ERBIL, Iraq (Reuters) - Kurdish authorities said on Tuesday they suspected a homemade rocket fired by Islamic State at their peshmerga forces in northern Iraq contained chemical substances, accusing the Islamist insurgents of an increasing use of chemical weapons.
The Kurdistan Region’s Security Council (KRSC) said the attack had taken place along the front line north of Mosul on Aug. 31, and one peshmerga fighter was receiving treatment in hospital.
A “considerable amount” of yellow smoke was produced, it said.
Samples taken from the site of another attack earlier this year tested positive for chlorine, and at least two other incidents are being investigated.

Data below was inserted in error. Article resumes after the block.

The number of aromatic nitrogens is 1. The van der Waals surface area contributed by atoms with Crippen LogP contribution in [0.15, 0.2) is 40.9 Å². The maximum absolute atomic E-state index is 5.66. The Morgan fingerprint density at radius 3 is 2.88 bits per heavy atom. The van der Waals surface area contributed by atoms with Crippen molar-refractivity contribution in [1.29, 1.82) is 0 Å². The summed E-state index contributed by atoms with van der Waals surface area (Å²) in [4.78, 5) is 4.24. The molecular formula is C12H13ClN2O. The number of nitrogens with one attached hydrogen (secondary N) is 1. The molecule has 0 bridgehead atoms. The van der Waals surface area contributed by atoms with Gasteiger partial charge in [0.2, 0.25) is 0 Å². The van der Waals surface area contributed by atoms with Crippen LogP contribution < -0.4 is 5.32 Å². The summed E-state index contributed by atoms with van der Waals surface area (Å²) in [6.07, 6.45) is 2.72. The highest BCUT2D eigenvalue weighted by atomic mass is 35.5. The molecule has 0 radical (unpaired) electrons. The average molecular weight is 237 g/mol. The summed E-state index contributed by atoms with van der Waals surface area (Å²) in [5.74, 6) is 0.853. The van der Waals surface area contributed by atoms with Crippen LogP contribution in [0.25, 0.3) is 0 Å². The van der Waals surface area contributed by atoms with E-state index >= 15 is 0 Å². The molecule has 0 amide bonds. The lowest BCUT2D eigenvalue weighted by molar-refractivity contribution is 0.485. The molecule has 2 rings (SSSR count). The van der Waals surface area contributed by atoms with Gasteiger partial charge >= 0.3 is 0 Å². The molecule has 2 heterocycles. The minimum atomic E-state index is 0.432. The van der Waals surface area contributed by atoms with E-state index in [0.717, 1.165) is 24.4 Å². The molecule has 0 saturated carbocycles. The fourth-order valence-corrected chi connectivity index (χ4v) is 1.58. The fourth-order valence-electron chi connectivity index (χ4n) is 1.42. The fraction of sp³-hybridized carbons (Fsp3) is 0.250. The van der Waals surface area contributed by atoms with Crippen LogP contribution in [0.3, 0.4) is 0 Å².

“This is one of an increasing number of attacks in recent months suspected of carrying chemical substances,” the KRSC said in a statement.
“We remain deeply concerned with the escalation and delivery method of these attacks, and urgently call on the International Coalition to provide protective equipment to peshmerga forces,” it said, referring to the foreign powers, led by the United States, supporting the fight against Islamic State.
The Organization for the Prohibition of Chemical Weapons in The Hague has expressed its concern about the alleged use of chemical weapons in the region but has said either Baghdad or the U.N. Security Council would have to make a request if the OPCW were to investigate.
Reporting by Isabel Coles and by Anthony Deutsch in Amsterdam; Editing by Robin Pomeroy